In terms of imports, Qatar’s reliance on other GCC countries and Egypt is relatively modest and easily substitutable. The main immediate impact of the severing of ties was a disruption of food imports from Saudi Arabia, but Qatar managed to quickly switch to air shipments from Iran and Turkey – notably more expensive than ground shipments via Saudi border.
Qatar’s dependence on these neighbors for exports is even less. In 2015, only 4.6 percent of Qatar’s US$80 billion worth of exports went to the UAE, while just 1 percent flowed to Saudi Arabia.
A key reason for so little trade between countries in the GCC is that their primary exports (oil and gas products) and imports (food and industrial products) are very similar.
So all in all, economic disengagement from the UAE and Saudi Arabia will disrupt about 13 percent of Qatar’s commodity imports and 5.6 percent of its exports (trade with Bahrain and Egypt is insigificant).
Qatar also has financial and commercial investment links with Saudi Arabia, the UAE and Bahrain. By one account, 300 Saudi businesses are active in Qatar with investments worth $13.3 billion, as well as 1,075 UAE companies. The same report estimated 4,200 Qatari businesses were engaged in the UAE in 2016.
While disruption of these business activities will also be costly for Qatar, the value of these investments is only a small share of its financial and commercial capital. Qatar’s sovereign wealth fund, for example, is estimated at $335 billion.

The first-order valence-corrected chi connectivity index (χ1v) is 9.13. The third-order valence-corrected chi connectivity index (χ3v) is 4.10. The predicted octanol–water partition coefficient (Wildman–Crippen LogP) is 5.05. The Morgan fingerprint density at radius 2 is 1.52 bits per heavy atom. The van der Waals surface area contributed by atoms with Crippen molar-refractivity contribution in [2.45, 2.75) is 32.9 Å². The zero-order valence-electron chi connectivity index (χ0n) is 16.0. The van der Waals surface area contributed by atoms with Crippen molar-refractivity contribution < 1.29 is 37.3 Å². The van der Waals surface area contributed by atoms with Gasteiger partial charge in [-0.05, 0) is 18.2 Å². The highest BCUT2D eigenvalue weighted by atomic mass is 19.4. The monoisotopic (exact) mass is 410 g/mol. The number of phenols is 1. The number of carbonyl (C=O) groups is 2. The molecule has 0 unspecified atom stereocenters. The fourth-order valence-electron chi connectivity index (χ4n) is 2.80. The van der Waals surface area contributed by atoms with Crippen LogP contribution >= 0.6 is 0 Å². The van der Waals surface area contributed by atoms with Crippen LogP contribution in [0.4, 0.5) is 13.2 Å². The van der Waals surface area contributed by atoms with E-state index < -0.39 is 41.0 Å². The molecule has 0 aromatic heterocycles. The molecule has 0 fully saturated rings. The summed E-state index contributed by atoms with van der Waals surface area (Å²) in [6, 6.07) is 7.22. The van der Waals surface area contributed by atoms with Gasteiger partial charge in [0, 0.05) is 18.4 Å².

Beyond U.S. protection, the relatively small size of trade and investment links with Saudi Arabia and the UAE is what gives Qatar little immediate incentive to concede to their demands, even as it hopes to avoid escalation.
US still holds the key
So while Qatar’s economy is under some stress, its substantial financial resources as well as diplomatic and economic support from several countries including Turkey, Iran, Kuwait and Oman give it quite a bit of breathing room.
But in the end, it all comes down to its security patron, the U.S., and President Donald Trump, who in a tweet praised and even seemed to claim credit for the move by Saudi Arabia and the other countries.
During my recent trip to the Middle East, I stated that there can no longer be funding of Radical Ideology. Leaders pointed to Qatar – look!
— Donald J. Trump (@realDonaldTrump) June 6, 2017
Afterwards, officials at the State and Defense departments expressed a more neutral position toward this dispute and called for a negotiated resolution, as some diplomats acknowledged Qatar’s efforts to prevent financial support for terror groups.
So if Qatar ends up making any major concessions, it will most likely be a response to demands from the United States, on whom Qatar depends for its security. A few years ago, Qatar’s former ruler Hamad bin Khalifa Al Thani put that dependence this way: Without the Americans, “my Arab brothers would invade me.”
And in a sign that the U.S. commitment to Qatar remains solid, the Pentagon just announced a $12 billion deal to sell as many as 36 F-15 jets to its ally.
In other words, apart from President Trump’s tweet burst, the U.S. government has given diplomatic breathing room to Qatar. But if the United States calls for significant concessions, it is unlikely that Qatar will risk its military protection by saying no.
Nader Habibi, Professor of the Economics of the Middle East at the Crown Center for Middle East Studies, Brandeis University
This article was originally published on The Conversation. Read the original article.
Related video added by Juan Cole:
Al Jazeera English: “Qatar-GCC: France’s Macron pushes for solution to crisis”